Thanks to the Georgia Pest Control Association, Doug Hughes, Martin Taylor, and Andy Smith, the IPM in Schools workshop in Macon was great! The audience response was overwhelming. We expected about 50-60 people, but more than 160 showed up for IPM in Schools training. Doug and Martin, representing both small and large school systems, told the audience how they had successfully implemented IPM programs that greatly reduced pesticide risks. Andy Smith (Legal Environmental Assistance Foundation) explained how his organization can help implement IPM in Georgia schools. Finally, Gretchen Van De Mark and I presented a risk and IPM evaluation instrument that we have developed to help schools (and their pest control companies) identify pesticide risks and formulate an IPM action plan.

This evaluation will also give each school a pesticide grade of 'A', 'B', etc. We want to reward high-scoring schools and help bring the others up to an 'A'. If you are interested in reducing pesticide risks in your school, give us a call. We are ready to help!

Federal News

The White House is reviewing a little-noticed Executive Order that would eliminate the use of organophosphate and carbamate insecticides on federal facilities. The draft order would require federal agencies to stop using OP/carbamate insecticides by the end of this year. The implications of the Order are enormous. What message is sent to the public if USDA has to stop all use of OP/carbamates? It would appear that this development would be the end of these two important pesticide groups. It is certainly important to manage pesticide risks, but it is foolhardy to simply eliminate important technologies without trying to reduce risks through other means. (NASDA News, via Chemically Speaking, 1-00)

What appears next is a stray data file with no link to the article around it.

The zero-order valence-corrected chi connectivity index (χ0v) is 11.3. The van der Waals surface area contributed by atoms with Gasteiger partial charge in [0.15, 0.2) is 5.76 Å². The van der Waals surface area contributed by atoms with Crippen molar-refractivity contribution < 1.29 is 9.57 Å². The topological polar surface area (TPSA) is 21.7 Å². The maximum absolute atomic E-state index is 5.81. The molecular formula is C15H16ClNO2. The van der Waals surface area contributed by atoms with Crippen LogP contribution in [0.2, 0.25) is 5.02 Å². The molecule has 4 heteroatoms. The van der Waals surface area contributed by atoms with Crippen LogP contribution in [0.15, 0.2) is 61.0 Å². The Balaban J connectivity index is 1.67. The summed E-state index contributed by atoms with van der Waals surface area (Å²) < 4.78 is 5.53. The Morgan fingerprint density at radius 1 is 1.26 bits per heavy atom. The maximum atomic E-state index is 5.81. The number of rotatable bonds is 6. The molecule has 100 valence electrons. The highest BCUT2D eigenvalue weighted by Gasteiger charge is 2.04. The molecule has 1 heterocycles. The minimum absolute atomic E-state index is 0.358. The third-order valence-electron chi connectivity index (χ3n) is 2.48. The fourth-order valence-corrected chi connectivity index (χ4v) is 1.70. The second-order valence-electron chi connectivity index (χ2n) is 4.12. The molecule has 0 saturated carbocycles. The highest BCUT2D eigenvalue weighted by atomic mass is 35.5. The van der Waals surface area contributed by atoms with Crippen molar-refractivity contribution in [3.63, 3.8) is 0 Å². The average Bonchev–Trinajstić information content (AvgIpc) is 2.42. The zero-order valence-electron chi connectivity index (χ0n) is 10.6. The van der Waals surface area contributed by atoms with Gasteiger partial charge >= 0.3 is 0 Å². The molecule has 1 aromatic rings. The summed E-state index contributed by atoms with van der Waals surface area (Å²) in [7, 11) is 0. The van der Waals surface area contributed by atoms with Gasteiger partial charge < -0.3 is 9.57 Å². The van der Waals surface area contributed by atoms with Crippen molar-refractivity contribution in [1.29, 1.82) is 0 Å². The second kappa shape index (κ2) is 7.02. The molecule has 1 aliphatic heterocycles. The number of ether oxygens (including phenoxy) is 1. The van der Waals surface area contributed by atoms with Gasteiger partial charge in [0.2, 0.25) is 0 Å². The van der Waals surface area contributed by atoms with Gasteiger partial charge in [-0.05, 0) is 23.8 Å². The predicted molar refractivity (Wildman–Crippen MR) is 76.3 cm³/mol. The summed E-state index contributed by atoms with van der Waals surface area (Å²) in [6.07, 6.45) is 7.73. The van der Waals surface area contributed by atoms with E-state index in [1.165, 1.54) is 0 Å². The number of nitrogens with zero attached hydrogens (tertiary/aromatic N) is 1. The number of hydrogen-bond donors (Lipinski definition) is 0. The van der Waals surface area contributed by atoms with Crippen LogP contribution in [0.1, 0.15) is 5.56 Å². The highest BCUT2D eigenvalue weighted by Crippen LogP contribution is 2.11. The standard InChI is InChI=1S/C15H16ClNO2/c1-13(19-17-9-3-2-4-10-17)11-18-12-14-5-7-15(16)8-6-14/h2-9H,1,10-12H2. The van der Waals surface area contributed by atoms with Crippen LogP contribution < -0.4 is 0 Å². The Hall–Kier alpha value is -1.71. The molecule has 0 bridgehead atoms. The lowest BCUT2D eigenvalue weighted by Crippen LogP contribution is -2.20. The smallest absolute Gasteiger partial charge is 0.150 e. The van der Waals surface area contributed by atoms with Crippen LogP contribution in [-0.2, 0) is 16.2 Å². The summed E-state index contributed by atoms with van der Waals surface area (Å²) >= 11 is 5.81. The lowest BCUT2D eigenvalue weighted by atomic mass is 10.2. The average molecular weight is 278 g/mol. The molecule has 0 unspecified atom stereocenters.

The EPA plans to release their report on the Consumer Labeling Initiative soon. The Agency, pesticide manufacturers, and public interest groups have been working to make pesticide labels more meaningful for consumers. Among other things, the group recommends bulleted text, simpler language, and more white space. Additionally, hazard information should be placed under the signal word, and first aid statements should be improved. Anyone who has tried to comprehend pesticide labels will applaud this effort. Look for the notice at the EPA web site: www.epa.gov/pesticides (via Chemically Speaking, 1-00)

Food Quality Protection Act

The EPA placed the revised risk assessment for acephate in the public docket. Public comments will be accepted until March 9. Acephate is labeled for a wide variety of uses, but the primary consumers are cotton and tobacco.

The assessment reports high risks in a number of areas. The risk from surface drinking water is high for infants/children. Several residential exposures are reportedly 'high'. Post application risks to greenhouse workers and tobacco harvesters are high. Risks to workers handling acephate on turf were estimated to be high even at the highest feasible level of protection.

Ecological risks are also high. Acephate is highly toxic to freshwater invertebrates, bees, and other beneficial insects. Acute and chronic risks are estimated for birds, and acephate presents high chronic risks for mammals. You can see the revised assessment at the EPA web site, www.epa.gov/pesticides (FR, 1-8-00)